I noticed a way to increase performance (at the least for DFT but since it’s really about the SMT/multithread aspects - I guess for everything) by playing more with a solution to a bug I had, which solution I found in another thread: Nested parallelism?.
I’m starting a new thread, because the previous one is only partially on the topic (bug part only), a little bit branched, with multiple solutions (depending on sacrificing performance) and I’ll make the important part easier to read.
The problem is an error if GCC compiled OpenMP is used with MKL:
OMP: Error #15: Initializing libiomp5.so, but found libomp.so.5 already initialized.
OMP: Hint This … As an unsafe, unsupported, undocumented workaround you can set the environment variable KMP_DUPLICATE_LIB_OK=TRUE to allow the program to continue to execute, but that may cause crashes or silently produce incorrect results …
For one of the users in that thread recompiling worked - for me it doesn’t (recompiling from zero, that is).
For another user using a more automated way of installation worked - I want to compile for performance reasons, so I have not tried.
For another user setting certain
env variables worked - so it did for me:
However, that leads to a performance impact.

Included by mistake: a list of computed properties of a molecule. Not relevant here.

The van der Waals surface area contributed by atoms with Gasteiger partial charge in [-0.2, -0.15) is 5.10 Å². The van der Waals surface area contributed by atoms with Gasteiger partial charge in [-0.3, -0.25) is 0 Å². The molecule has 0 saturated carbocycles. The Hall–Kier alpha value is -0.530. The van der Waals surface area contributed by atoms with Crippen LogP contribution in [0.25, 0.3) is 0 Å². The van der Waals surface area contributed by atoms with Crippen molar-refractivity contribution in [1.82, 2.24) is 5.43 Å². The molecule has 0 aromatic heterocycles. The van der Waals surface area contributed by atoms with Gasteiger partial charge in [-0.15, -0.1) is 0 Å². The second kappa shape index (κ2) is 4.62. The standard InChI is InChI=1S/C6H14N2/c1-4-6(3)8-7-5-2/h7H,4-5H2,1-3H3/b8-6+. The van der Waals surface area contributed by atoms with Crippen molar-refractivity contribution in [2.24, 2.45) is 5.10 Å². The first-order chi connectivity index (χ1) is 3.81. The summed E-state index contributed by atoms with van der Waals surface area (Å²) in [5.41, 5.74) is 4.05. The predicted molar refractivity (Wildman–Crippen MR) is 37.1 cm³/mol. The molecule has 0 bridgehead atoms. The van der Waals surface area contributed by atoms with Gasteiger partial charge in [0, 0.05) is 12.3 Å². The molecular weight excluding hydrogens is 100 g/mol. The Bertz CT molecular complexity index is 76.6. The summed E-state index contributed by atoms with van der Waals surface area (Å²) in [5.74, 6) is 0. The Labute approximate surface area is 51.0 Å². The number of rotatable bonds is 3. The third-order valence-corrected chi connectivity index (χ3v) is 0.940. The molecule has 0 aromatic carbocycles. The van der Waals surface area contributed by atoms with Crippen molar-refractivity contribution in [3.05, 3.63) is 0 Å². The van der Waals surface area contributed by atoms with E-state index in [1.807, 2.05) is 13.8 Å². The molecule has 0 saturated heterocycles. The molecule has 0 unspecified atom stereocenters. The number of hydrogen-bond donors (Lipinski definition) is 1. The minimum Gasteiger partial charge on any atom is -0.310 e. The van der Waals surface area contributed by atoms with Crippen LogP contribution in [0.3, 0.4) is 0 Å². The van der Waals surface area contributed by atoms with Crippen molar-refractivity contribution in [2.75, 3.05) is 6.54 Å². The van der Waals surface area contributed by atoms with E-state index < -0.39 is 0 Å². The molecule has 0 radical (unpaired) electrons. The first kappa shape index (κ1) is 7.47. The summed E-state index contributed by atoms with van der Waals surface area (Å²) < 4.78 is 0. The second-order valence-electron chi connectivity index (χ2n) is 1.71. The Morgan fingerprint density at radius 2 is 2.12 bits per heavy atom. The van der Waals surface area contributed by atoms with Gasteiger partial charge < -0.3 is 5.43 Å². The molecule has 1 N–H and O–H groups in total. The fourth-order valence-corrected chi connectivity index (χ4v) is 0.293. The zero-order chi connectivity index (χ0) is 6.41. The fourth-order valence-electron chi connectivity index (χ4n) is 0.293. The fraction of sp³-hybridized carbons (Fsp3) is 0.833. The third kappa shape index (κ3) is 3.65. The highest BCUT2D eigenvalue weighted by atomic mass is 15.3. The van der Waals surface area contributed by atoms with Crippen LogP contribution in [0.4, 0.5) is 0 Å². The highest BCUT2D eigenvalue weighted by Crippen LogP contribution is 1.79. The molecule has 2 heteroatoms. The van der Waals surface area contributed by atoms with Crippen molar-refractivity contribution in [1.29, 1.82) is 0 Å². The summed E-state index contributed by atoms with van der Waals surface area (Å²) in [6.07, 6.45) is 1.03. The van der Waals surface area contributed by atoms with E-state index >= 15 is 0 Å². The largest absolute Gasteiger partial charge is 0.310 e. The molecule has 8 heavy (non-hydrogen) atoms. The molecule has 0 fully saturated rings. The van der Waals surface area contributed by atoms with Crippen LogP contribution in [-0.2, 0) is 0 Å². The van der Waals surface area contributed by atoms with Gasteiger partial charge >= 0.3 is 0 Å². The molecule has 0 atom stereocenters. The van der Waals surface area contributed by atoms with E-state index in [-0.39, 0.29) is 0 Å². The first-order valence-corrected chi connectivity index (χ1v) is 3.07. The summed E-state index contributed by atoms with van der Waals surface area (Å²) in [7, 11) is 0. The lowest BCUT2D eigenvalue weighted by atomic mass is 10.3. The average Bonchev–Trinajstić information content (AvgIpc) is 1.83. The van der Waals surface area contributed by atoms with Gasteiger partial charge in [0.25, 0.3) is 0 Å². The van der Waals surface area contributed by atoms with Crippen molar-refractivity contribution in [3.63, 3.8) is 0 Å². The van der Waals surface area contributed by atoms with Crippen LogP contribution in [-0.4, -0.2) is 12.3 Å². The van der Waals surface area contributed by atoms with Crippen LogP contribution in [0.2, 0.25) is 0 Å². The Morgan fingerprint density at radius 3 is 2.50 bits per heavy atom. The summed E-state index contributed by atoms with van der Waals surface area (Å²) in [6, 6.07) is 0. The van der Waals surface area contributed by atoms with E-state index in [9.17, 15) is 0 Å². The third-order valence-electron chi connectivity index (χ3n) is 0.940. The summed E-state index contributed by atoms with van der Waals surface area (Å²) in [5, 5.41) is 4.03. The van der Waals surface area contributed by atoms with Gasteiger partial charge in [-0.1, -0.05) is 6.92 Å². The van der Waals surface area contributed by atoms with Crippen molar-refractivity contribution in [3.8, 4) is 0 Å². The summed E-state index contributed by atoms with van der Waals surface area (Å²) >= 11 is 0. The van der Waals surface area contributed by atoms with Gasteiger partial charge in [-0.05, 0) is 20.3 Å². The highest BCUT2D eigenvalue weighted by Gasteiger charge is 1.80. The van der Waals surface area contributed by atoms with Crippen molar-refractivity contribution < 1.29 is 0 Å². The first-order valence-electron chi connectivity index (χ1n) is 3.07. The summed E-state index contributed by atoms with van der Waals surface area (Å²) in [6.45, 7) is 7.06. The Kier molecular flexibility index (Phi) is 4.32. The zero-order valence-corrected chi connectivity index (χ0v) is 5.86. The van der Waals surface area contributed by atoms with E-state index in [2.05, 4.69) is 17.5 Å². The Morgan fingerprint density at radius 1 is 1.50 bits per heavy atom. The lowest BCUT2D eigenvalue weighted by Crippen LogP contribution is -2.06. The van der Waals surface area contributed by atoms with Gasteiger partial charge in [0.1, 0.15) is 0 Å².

First of all, I think this is still a bug.
conda and / or binary install may work, but I don’t want less optimization.
I also understand, that mixing GCC with MKL may not be a good reason and there are warnings in the psi4 sphere, for doing so.
But what if I want to mix them. Intel compiler don’t always give a more optimized code. Linux is generally speaking built with GCC and I don’t want any eventual compatibility issues (let’s say with libraries, interfaces, etc.), either.
Instead of using all three of the
env variables from above I use only one:
export MKL_THREADING_LAYER=sequential and that gives me 50% increase in performance. The input file is minimal for DFT geometry optimization. There are two other options for that variable -
sequential is the one that causes no performance issues.
MKL_INTERFACE_LAYER does nothing or next to nothing.
OMP_NESTED to either
FALSE does nothing or next to nothing.
I have never even tried setting
KMP_DUPLICATE_LIB_OK=TRUE for the reasons in the error log file.
MKL variables does nothing even for the number of threads in the
.out-put file - it is always the number of cores I have. As a matter of fact I use no
OMP and no other
psi4 as an executable from the command line with the
-n 8 switch (I’ve got 8 physical cores and I have switched the logical off).
I don’t have to source the
mklvars.sh from the intel MKL installation besides during compilation.
make for compilation.
I don’t have
Another interesting thing, performance wise, is that using OpenBLAS gives pretty much the same performance as MKL. Once again, this is using GCC only. I have not tried the intel compilers. The difference is up to 5%, if any at all. At best